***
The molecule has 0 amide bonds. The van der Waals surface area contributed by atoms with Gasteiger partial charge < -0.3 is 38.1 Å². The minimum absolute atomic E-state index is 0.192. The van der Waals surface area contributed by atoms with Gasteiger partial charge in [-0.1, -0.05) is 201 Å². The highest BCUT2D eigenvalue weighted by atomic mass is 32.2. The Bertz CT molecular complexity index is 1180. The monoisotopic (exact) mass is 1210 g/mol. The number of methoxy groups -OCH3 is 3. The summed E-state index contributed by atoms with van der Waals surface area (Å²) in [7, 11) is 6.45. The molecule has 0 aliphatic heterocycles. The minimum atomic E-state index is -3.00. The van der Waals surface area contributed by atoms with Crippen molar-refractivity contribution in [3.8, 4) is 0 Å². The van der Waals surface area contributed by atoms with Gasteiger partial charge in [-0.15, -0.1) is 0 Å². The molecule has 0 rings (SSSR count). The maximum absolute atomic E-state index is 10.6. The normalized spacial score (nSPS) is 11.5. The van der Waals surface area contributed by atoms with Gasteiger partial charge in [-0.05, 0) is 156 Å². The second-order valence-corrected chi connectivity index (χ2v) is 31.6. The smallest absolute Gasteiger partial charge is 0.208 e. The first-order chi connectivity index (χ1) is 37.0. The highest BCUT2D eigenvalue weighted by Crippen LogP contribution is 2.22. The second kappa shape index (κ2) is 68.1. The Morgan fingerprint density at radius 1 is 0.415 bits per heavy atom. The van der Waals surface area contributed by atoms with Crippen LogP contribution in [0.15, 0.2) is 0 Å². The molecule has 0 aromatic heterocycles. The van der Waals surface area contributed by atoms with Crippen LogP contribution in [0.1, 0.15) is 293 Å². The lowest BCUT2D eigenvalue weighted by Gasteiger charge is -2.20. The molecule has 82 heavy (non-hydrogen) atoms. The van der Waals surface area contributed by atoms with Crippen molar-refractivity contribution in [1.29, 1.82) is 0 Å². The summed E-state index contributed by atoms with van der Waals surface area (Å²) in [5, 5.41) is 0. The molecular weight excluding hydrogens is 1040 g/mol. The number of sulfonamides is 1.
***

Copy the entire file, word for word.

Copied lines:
The molecule has 0 amide bonds. The van der Waals surface area contributed by atoms with Gasteiger partial charge < -0.3 is 38.1 Å². The minimum absolute atomic E-state index is 0.192. The van der Waals surface area contributed by atoms with Gasteiger partial charge in [-0.1, -0.05) is 201 Å². The highest BCUT2D eigenvalue weighted by atomic mass is 32.2. The Bertz CT molecular complexity index is 1180. The monoisotopic (exact) mass is 1210 g/mol. The number of methoxy groups -OCH3 is 3. The summed E-state index contributed by atoms with van der Waals surface area (Å²) in [7, 11) is 6.45. The molecule has 0 aliphatic heterocycles. The minimum atomic E-state index is -3.00. The van der Waals surface area contributed by atoms with Crippen molar-refractivity contribution in [3.8, 4) is 0 Å². The van der Waals surface area contributed by atoms with Gasteiger partial charge in [-0.15, -0.1) is 0 Å². The molecule has 0 rings (SSSR count). The maximum absolute atomic E-state index is 10.6. The normalized spacial score (nSPS) is 11.5. The van der Waals surface area contributed by atoms with Gasteiger partial charge in [-0.05, 0) is 156 Å². The second-order valence-corrected chi connectivity index (χ2v) is 31.6. The smallest absolute Gasteiger partial charge is 0.208 e. The first-order chi connectivity index (χ1) is 37.0. The highest BCUT2D eigenvalue weighted by Crippen LogP contribution is 2.22. The second kappa shape index (κ2) is 68.1. The Morgan fingerprint density at radius 1 is 0.415 bits per heavy atom. The van der Waals surface area contributed by atoms with Crippen LogP contribution in [0.15, 0.2) is 0 Å². The molecule has 0 aromatic heterocycles. The van der Waals surface area contributed by atoms with Crippen LogP contribution in [0.1, 0.15) is 293 Å². The lowest BCUT2D eigenvalue weighted by Gasteiger charge is -2.20. The molecule has 82 heavy (non-hydrogen) atoms. The van der Waals surface area contributed by atoms with Crippen molar-refractivity contribution in [1.29, 1.82) is 0 Å². The summed E-state index contributed by atoms with van der Waals surface area (Å²) in [5, 5.41) is 0. The molecular weight excluding hydrogens is 1040 g/mol. The number of sulfonamides is 1.